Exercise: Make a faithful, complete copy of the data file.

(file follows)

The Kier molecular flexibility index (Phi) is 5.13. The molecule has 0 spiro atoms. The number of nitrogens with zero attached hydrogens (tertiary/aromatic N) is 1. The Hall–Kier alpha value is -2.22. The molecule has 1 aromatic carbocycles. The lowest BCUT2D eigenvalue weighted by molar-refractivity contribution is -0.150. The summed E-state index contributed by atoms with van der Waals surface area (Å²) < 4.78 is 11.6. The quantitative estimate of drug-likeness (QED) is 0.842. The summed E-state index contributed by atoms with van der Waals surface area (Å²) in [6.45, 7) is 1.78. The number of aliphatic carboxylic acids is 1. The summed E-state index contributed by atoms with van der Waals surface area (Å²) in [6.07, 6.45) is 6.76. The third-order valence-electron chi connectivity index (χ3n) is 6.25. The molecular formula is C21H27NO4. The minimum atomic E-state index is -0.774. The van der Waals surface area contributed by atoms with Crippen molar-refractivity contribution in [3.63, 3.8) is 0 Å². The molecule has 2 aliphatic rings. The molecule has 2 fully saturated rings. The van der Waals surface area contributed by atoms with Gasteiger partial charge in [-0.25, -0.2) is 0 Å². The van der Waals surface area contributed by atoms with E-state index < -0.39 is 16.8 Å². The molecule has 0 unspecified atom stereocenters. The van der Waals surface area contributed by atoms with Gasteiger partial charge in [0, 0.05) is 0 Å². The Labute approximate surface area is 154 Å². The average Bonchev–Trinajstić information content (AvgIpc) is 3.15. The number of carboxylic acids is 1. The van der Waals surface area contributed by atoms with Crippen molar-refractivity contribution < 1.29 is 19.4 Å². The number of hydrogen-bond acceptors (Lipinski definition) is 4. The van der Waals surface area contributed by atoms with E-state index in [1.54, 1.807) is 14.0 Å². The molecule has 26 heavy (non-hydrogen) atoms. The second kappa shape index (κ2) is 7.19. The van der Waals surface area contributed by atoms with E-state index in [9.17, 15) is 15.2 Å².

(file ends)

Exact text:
The Kier molecular flexibility index (Phi) is 5.13. The molecule has 0 spiro atoms. The number of nitrogens with zero attached hydrogens (tertiary/aromatic N) is 1. The Hall–Kier alpha value is -2.22. The molecule has 1 aromatic carbocycles. The lowest BCUT2D eigenvalue weighted by molar-refractivity contribution is -0.150. The summed E-state index contributed by atoms with van der Waals surface area (Å²) < 4.78 is 11.6. The quantitative estimate of drug-likeness (QED) is 0.842. The summed E-state index contributed by atoms with van der Waals surface area (Å²) in [6.45, 7) is 1.78. The number of aliphatic carboxylic acids is 1. The summed E-state index contributed by atoms with van der Waals surface area (Å²) in [6.07, 6.45) is 6.76. The third-order valence-electron chi connectivity index (χ3n) is 6.25. The molecular formula is C21H27NO4. The minimum atomic E-state index is -0.774. The van der Waals surface area contributed by atoms with Crippen molar-refractivity contribution in [3.63, 3.8) is 0 Å². The molecule has 2 aliphatic rings. The molecule has 2 fully saturated rings. The van der Waals surface area contributed by atoms with Gasteiger partial charge in [-0.25, -0.2) is 0 Å². The van der Waals surface area contributed by atoms with E-state index < -0.39 is 16.8 Å². The molecule has 0 unspecified atom stereocenters. The van der Waals surface area contributed by atoms with Gasteiger partial charge in [0, 0.05) is 0 Å². The Labute approximate surface area is 154 Å². The average Bonchev–Trinajstić information content (AvgIpc) is 3.15. The number of carboxylic acids is 1. The van der Waals surface area contributed by atoms with Crippen molar-refractivity contribution < 1.29 is 19.4 Å². The number of hydrogen-bond acceptors (Lipinski definition) is 4. The van der Waals surface area contributed by atoms with E-state index in [1.54, 1.807) is 14.0 Å². The molecule has 26 heavy (non-hydrogen) atoms. The second kappa shape index (κ2) is 7.19. The van der Waals surface area contributed by atoms with E-state index in [9.17, 15) is 15.2 Å².